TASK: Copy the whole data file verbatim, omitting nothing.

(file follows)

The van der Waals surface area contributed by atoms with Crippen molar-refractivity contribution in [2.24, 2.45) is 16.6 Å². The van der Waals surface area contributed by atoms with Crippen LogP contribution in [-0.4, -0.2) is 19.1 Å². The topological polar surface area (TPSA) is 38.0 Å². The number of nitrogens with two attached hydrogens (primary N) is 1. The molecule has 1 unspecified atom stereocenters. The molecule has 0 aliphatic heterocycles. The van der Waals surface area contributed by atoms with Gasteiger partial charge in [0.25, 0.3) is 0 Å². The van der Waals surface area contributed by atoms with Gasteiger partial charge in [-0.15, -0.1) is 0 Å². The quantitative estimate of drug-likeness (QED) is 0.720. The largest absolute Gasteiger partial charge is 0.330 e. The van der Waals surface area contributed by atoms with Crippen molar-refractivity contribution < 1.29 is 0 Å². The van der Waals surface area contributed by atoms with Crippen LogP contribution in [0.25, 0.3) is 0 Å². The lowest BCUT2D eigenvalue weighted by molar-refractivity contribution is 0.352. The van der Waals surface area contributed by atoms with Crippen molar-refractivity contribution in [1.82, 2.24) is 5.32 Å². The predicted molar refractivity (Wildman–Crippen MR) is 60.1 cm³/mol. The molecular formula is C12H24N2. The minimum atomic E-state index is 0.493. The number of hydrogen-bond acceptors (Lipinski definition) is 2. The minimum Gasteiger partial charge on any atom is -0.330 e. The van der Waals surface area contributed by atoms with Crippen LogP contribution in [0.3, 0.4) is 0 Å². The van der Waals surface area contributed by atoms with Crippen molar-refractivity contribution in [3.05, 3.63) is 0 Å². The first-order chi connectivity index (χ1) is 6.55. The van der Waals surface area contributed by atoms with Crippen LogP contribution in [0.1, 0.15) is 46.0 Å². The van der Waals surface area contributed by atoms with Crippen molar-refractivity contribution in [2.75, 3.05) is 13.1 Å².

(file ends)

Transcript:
The van der Waals surface area contributed by atoms with Crippen molar-refractivity contribution in [2.24, 2.45) is 16.6 Å². The van der Waals surface area contributed by atoms with Crippen LogP contribution in [-0.4, -0.2) is 19.1 Å². The topological polar surface area (TPSA) is 38.0 Å². The number of nitrogens with two attached hydrogens (primary N) is 1. The molecule has 1 unspecified atom stereocenters. The molecule has 0 aliphatic heterocycles. The van der Waals surface area contributed by atoms with Gasteiger partial charge in [0.25, 0.3) is 0 Å². The van der Waals surface area contributed by atoms with Gasteiger partial charge in [-0.15, -0.1) is 0 Å². The quantitative estimate of drug-likeness (QED) is 0.720. The largest absolute Gasteiger partial charge is 0.330 e. The van der Waals surface area contributed by atoms with Crippen molar-refractivity contribution < 1.29 is 0 Å². The van der Waals surface area contributed by atoms with Crippen LogP contribution in [0.25, 0.3) is 0 Å². The lowest BCUT2D eigenvalue weighted by molar-refractivity contribution is 0.352. The van der Waals surface area contributed by atoms with Crippen molar-refractivity contribution in [1.82, 2.24) is 5.32 Å². The predicted molar refractivity (Wildman–Crippen MR) is 60.1 cm³/mol. The molecular formula is C12H24N2. The minimum atomic E-state index is 0.493. The number of hydrogen-bond acceptors (Lipinski definition) is 2. The minimum Gasteiger partial charge on any atom is -0.330 e. The van der Waals surface area contributed by atoms with Crippen LogP contribution in [0.3, 0.4) is 0 Å². The van der Waals surface area contributed by atoms with Crippen molar-refractivity contribution in [3.05, 3.63) is 0 Å². The first-order chi connectivity index (χ1) is 6.55. The van der Waals surface area contributed by atoms with Crippen LogP contribution in [0.1, 0.15) is 46.0 Å². The van der Waals surface area contributed by atoms with Crippen molar-refractivity contribution in [2.75, 3.05) is 13.1 Å².